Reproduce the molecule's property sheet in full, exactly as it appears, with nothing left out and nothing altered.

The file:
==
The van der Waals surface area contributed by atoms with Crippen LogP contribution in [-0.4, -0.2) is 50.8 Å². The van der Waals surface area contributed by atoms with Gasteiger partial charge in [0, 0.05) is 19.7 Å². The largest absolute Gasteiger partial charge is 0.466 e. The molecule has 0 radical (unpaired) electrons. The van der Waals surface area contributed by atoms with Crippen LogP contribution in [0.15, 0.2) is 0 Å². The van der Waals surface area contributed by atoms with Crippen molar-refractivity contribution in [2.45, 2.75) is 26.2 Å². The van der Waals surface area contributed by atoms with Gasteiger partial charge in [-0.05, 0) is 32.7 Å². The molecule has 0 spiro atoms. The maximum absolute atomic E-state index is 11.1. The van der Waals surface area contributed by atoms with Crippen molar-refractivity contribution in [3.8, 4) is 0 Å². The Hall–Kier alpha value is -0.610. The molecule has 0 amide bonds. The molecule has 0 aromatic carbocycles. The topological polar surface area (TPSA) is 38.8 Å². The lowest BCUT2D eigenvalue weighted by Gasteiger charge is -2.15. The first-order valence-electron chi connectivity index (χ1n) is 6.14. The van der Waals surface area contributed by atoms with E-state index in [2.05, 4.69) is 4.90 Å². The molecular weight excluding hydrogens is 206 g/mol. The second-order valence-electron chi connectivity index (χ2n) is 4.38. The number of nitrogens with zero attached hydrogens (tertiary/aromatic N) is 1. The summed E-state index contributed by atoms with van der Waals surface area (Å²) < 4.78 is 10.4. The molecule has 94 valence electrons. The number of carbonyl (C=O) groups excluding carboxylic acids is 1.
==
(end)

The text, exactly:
The van der Waals surface area contributed by atoms with Crippen LogP contribution in [-0.4, -0.2) is 50.8 Å². The van der Waals surface area contributed by atoms with Gasteiger partial charge in [0, 0.05) is 19.7 Å². The largest absolute Gasteiger partial charge is 0.466 e. The molecule has 0 radical (unpaired) electrons. The van der Waals surface area contributed by atoms with Crippen LogP contribution in [0.15, 0.2) is 0 Å². The van der Waals surface area contributed by atoms with Crippen molar-refractivity contribution in [2.45, 2.75) is 26.2 Å². The van der Waals surface area contributed by atoms with Gasteiger partial charge in [-0.05, 0) is 32.7 Å². The molecule has 0 spiro atoms. The maximum absolute atomic E-state index is 11.1. The van der Waals surface area contributed by atoms with Crippen molar-refractivity contribution in [3.8, 4) is 0 Å². The Hall–Kier alpha value is -0.610. The molecule has 0 amide bonds. The molecule has 0 aromatic carbocycles. The topological polar surface area (TPSA) is 38.8 Å². The lowest BCUT2D eigenvalue weighted by Gasteiger charge is -2.15. The first-order valence-electron chi connectivity index (χ1n) is 6.14. The van der Waals surface area contributed by atoms with E-state index in [2.05, 4.69) is 4.90 Å². The molecular weight excluding hydrogens is 206 g/mol. The second-order valence-electron chi connectivity index (χ2n) is 4.38. The number of nitrogens with zero attached hydrogens (tertiary/aromatic N) is 1. The summed E-state index contributed by atoms with van der Waals surface area (Å²) < 4.78 is 10.4. The molecule has 94 valence electrons. The number of carbonyl (C=O) groups excluding carboxylic acids is 1.